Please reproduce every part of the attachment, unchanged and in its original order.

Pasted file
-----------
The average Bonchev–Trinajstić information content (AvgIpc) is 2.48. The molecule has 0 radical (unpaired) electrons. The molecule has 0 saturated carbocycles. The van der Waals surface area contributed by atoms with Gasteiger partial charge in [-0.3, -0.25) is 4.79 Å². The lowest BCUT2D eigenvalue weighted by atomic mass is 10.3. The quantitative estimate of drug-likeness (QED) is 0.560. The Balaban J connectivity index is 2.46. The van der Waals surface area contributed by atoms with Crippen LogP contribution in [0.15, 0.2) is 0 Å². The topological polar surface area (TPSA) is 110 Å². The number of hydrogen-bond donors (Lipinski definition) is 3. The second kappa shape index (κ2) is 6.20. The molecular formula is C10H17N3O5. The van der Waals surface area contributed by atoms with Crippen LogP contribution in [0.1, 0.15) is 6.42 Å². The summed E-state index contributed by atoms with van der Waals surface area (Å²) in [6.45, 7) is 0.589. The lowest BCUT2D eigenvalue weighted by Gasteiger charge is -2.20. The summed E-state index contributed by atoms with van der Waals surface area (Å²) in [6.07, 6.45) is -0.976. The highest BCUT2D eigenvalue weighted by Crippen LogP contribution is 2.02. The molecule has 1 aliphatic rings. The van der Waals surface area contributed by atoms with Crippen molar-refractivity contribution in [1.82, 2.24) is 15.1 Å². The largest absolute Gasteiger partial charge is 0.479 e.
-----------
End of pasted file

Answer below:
The average Bonchev–Trinajstić information content (AvgIpc) is 2.48. The molecule has 0 radical (unpaired) electrons. The molecule has 0 saturated carbocycles. The van der Waals surface area contributed by atoms with Gasteiger partial charge in [-0.3, -0.25) is 4.79 Å². The lowest BCUT2D eigenvalue weighted by atomic mass is 10.3. The quantitative estimate of drug-likeness (QED) is 0.560. The Balaban J connectivity index is 2.46. The van der Waals surface area contributed by atoms with Crippen LogP contribution in [0.15, 0.2) is 0 Å². The topological polar surface area (TPSA) is 110 Å². The number of hydrogen-bond donors (Lipinski definition) is 3. The second kappa shape index (κ2) is 6.20. The molecular formula is C10H17N3O5. The van der Waals surface area contributed by atoms with Crippen LogP contribution in [0.1, 0.15) is 6.42 Å². The summed E-state index contributed by atoms with van der Waals surface area (Å²) in [6.45, 7) is 0.589. The lowest BCUT2D eigenvalue weighted by Gasteiger charge is -2.20. The summed E-state index contributed by atoms with van der Waals surface area (Å²) in [6.07, 6.45) is -0.976. The highest BCUT2D eigenvalue weighted by Crippen LogP contribution is 2.02. The molecule has 1 aliphatic rings. The van der Waals surface area contributed by atoms with Crippen molar-refractivity contribution in [1.82, 2.24) is 15.1 Å². The largest absolute Gasteiger partial charge is 0.479 e.